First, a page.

Program Types: Community-Led, Family and Children,
Gay Fathers of Toronto is a peer support group run by—and for—gay men who are fathers.
Since 1978 Gay Fathers of Toronto has been helping men on their journeys. We are here to tell our stories and to hear yours. We do not tell you what to do or when; we are here to support you in the path you believe is right for you and your situation.
A Brief History
In 1978 a group of gay men who were also fathers banded together to establish a peer support group for themselves and other gay fathers. These men had created families the only way then possible, in a relationship with the mother of their children. Nevertheless, facing an unfriendly and judgemental world they wanted to reconcile their conflicted desires and emotions.
In 1981 the book Gay Fathers was written, apparently the first of its kind ever published. That collection of “coming out” biographies was based on the actual experiences of Gay Fathers of Toronto men, including several of the men who started this support group.
Canada today is very different from 1978 in many ways. Marriage regardless of gender became legal in 2003 in Ontario and by 2005 throughout Canada. Sexual orientation is not a factor when child custody decisions are made, and there are many ways gay men can become fathers. Yet thousands of men – for personal, religious, age, or cultural reasons – become fathers first and then later begin the process of coming out, and Gay Fathers of Toronto continues to support those men.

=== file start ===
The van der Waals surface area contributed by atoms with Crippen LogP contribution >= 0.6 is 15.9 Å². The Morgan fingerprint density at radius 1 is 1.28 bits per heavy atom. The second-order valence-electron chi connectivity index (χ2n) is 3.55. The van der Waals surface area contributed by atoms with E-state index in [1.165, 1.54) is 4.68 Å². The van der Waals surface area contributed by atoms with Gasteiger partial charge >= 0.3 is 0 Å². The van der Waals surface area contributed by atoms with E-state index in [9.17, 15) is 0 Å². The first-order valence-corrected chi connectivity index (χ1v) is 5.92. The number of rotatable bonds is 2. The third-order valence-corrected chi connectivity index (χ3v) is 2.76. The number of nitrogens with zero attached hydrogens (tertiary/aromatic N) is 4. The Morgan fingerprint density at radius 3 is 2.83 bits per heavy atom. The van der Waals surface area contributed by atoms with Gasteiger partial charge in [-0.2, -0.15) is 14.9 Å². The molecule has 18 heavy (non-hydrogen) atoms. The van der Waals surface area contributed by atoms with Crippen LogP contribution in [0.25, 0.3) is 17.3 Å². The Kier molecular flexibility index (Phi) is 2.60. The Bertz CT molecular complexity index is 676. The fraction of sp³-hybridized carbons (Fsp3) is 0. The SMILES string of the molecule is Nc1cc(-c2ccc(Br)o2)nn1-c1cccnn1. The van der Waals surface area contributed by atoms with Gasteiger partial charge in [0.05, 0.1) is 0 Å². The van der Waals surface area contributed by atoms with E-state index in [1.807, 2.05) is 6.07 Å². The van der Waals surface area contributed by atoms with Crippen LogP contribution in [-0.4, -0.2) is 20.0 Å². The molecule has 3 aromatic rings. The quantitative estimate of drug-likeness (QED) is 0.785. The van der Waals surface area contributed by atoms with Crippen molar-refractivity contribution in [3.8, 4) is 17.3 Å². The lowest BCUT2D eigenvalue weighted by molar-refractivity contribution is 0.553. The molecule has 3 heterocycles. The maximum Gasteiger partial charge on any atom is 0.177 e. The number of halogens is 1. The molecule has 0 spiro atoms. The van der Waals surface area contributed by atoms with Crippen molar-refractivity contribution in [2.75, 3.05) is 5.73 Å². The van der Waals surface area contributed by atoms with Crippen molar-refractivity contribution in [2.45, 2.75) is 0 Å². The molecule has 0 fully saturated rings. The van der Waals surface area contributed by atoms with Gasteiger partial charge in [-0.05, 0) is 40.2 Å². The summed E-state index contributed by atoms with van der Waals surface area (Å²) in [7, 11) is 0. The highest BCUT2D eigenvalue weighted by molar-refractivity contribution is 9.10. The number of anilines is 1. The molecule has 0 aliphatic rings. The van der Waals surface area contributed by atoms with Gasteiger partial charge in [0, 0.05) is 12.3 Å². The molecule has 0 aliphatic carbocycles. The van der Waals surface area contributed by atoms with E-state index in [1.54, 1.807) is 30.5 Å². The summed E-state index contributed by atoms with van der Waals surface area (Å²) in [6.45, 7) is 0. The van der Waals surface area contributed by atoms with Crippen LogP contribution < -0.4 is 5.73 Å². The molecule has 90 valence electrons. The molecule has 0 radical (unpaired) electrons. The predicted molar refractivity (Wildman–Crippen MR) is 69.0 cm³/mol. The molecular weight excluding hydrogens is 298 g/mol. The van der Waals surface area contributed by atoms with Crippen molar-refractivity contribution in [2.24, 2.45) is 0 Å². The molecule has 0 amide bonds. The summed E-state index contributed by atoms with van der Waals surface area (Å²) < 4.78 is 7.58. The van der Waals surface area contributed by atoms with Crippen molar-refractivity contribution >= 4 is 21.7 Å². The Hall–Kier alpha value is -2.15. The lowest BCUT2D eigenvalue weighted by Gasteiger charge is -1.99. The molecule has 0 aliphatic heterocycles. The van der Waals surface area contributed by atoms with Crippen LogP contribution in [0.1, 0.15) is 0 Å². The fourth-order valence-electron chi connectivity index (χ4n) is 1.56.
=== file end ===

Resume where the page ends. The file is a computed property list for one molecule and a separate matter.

Description of a typical meeting
Maybe you have planned – several times even – to attend a Gay Fathers meeting and then cancelled at the last minute. Your hesitation is not uncommon. That first meeting is significant. What am I doing? Why? I am too old for this. Who says I need “support”? What kind of men will I find there? What if someone sees me?
There are hundreds of reasons NOT to join. That first meeting is big step. Maybe it is the first admission of your secret to another person or even to yourself. It is also a chance to talk openly, without judgement, to men who understand and who “have been there” and understand.
In person and virtual meetings